So what do I rate it?
Well, it’s been a very long time since I have blogged. I have a very good explanation for that. It’s called A-Levels, that stage in the British Education system before university. It’s really stressful. I apologise for neglected this blog and it’s followers.
Anyway, quite some time ago, Riordan’s sequel to The Son of Neptune was published. As busy as I’d been, I completely forgot about it (shame on me!). Then I realised I was broke anyway :'(
But then I got some money from the BOD (Bank of Dad) for a school trip to Canterbury. It was not my decision. To go there and buy the book but there was a beautiful Waterstones store & the MoA was being displayed by the window.
All the books beckoned to me and I finally gave into my weakness.
But you don’t care about that! You want a review. Well here we go:
“Seven half-bloods must answer the call”
The very first thing that astounded me at the end of The Son of Neptune was the possibility that the Romans and the Greeks could actually work together. Both Percy & Jason had integrated themselves in the worlds of their opposing camps, and that gave the readers hope. The Mark of Athena see Percy and Annabeth finally reuniting. It’s so romantic and it just made me so happy.
But in classic Riordan style, something goes horribly wrong and the Romans and the small cohort of Greeks have a fall out and everything goes nuclear.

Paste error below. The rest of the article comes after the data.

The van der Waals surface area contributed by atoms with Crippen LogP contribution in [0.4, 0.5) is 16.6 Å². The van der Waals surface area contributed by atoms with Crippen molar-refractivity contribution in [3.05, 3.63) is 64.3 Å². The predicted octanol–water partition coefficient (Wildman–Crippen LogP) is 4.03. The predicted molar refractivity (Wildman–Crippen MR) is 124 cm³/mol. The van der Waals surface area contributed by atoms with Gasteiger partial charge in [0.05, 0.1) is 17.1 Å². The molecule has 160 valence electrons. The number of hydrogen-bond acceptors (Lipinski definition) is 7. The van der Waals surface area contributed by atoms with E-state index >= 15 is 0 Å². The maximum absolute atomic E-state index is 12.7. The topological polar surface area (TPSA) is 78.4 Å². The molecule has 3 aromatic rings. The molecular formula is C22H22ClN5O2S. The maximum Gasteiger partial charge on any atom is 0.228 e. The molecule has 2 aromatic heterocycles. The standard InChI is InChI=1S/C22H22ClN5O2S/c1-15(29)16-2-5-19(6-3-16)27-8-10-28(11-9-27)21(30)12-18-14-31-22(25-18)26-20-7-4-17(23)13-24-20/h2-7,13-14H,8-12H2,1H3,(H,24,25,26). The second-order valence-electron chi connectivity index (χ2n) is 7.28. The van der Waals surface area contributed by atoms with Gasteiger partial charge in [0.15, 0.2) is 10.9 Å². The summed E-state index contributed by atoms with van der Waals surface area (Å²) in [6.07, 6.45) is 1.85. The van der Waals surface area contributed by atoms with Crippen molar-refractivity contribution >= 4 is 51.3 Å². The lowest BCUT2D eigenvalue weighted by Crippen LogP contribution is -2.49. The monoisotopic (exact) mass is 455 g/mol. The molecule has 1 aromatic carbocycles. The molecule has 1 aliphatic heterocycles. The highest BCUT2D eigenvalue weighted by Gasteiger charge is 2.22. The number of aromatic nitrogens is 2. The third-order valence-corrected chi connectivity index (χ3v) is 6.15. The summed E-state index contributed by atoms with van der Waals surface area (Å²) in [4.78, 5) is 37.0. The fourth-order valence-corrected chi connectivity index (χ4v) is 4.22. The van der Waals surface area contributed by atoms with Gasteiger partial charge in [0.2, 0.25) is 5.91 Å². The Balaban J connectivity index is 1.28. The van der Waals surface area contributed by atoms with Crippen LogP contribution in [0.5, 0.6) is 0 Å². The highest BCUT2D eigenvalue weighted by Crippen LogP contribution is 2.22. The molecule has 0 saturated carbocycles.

The prophecy (or two):
So obviously you can’t go through a Heroes of Olympus book without referring to the Greay Prophecy, and so our Seven demigods (one can only assume at this stage that the are the Chosen Seven) seek to close the Doors if Death. There also happens to be another prophecy directly referring to The Mark of Athena, and it’s no spoiler that it has something to do with Annabeth. But what is The Mark of Athena? Well, I can’t spoil that one for you. Riordan is cryptic about his prophecies (as usual- but then, all prophecies should be!) and neither one seems to have a definitive ending. The cliffhanger at the end will attest to that. It’s so amazing many fans have dubbed it the ‘Rickhanger’. You’ll have to read the book to find out why.
One of the the things that strike me most about this book I’m afraid is the cover. This isn’t just me being superficial. Like many fans I waited a year for this book with not much more to go on but the book cover for quite some time. So when I saw Percy and Jason going head to head like that I felt like I was being torn apart. Is Riordan going to make us choose between them? It turned out that the reason for that fight was different to what I had imagined. Having said that, it was pretty clear throughout the book that the two demigods had a sort of alpha male rivalry going on. Both were used to being leaders and so when they end up on the same quest, it’s hard for them to adjust. You should see the tension emanating between them when they both try to sit at the head table! No wonder Zeus and Poseidon don’t get along. Both were born to lead.
What can I say about Annabeth in this book? Brave would be an understatement. She knew the risks that she would face; knew of the enemy that awaited her but still she had enough courage to do what needed to be done. Separating herself from Percy when they had just gotten together must have been heartbreaking. And when two certain children of the Big Three had their Alpha Mall stand-offs, she was there to do the leading. Gotta give her a lot of respect in this novel.